A California doctor reveals why he's allowing his young patients to avoid the measles vaccine. Dr. Jay Gordon practices in Santa Monica and isn't worried about the current measles epidemic, as he tells CBS News.
"This measles outbreak does not pose a great risk to a healthy child. And quite frankly I don't think it poses any risk to a healthy child."Dr. Gordon isn't worked up over the current measles outbreak as many are. The Inquisitr just wrote an article about a father who's even asking his son's school to ban unvaccinated kids for the boy's health because he can't get a shot for other health reasons.
CBS asked Dr. Gordon how he doesn't see it as a risk if 90 percent of unvaccinated people would be infected through contact with them.
"You just said it, they'd get measles. Not meningitis, not the plague, not Ebola, they'd get measles. Measles is almost an always a benign childhood illness."The doctor has signed several hundred "personal belief exemptions," which lets parents bypass laws requiring vaccinations for their children. The measles outbreak isn't making a comeback, despite it not being a real problem until now, Gordon says.
"Individual parents making that decision are not the ones bringing back measles. Measles isn't coming back. We have 70 cases of measles right now and we have 30 million Californians."There were 481,530 cases of measles throughout the U.S. that killed 408 people in 1962, just one year before the measles vaccine was introduced.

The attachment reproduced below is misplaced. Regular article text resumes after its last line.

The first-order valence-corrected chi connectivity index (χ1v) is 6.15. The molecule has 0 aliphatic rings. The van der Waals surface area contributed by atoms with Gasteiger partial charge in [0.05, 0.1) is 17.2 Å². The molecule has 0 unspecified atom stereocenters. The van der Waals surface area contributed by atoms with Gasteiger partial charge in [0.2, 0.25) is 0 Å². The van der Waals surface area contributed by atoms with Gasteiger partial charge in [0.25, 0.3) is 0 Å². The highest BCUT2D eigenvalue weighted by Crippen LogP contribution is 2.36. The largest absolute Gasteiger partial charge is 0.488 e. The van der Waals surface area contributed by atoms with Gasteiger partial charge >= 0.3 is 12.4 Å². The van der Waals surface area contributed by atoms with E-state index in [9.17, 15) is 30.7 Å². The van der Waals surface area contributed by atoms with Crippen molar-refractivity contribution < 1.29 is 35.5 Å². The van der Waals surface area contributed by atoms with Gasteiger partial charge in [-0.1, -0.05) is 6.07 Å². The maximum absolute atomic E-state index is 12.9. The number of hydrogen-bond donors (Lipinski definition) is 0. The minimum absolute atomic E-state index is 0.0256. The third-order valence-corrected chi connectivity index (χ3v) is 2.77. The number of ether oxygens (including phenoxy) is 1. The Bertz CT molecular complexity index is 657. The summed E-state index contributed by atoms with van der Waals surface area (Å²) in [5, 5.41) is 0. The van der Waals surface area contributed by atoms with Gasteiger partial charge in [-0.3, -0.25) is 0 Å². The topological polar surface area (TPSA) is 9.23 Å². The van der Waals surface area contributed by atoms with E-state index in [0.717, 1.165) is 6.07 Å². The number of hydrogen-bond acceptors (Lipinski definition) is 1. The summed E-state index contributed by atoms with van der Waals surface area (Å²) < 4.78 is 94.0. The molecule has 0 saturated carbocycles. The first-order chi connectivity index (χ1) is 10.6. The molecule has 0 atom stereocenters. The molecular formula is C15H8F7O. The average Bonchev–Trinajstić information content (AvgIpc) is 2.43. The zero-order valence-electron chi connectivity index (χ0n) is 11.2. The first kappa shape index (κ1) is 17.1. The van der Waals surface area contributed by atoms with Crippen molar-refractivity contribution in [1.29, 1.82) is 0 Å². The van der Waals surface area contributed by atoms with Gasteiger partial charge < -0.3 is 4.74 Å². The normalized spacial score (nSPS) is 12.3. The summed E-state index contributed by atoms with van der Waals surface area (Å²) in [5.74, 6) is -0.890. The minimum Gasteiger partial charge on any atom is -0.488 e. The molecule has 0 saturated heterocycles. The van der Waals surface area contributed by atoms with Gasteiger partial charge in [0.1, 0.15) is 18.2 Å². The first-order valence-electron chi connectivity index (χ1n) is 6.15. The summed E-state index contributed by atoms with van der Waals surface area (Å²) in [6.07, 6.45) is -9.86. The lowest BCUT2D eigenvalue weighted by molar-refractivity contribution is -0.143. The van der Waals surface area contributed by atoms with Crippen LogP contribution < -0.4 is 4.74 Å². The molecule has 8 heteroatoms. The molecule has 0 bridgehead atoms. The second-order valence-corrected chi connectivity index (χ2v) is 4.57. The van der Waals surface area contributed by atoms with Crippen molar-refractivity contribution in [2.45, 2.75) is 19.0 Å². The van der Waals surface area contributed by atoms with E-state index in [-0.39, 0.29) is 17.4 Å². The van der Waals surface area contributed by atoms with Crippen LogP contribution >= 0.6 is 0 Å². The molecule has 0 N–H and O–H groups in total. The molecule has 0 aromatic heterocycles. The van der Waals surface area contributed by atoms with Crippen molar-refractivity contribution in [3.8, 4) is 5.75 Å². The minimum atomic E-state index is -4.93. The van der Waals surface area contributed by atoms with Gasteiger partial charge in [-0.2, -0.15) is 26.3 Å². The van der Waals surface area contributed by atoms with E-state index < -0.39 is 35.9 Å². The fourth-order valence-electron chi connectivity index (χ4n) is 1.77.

Dr. Deborah Lehman, of Cedars Sinai Medical Center in Los Angeles, is one of the vast majority of doctors supporting the vaccine. She explains that people don't think back to a time when children had to stay in "dark rooms because they have measles and the light hurts their eyes and developing brain swelling and serious developmental problems."
"We've given people a false sense of security and it's situations like this, outbreaks like this that really remind us of the importance of these diseases and really the benefit of vaccine."According to the report, parents who originally opted out of getting their kids vaccinated are having second thoughts. Dr. Gordon gave 35 MMR shots on Monday, which amounts to more than the total of vaccinations he gave last year.
In an alarming report by USA Today, Arizona is seeing the measles outbreak reach a "critical point." Two more cases have been reported since Tuesday and it's feared that several hundred in the state have been exposed to measles.
[Image via CBS News]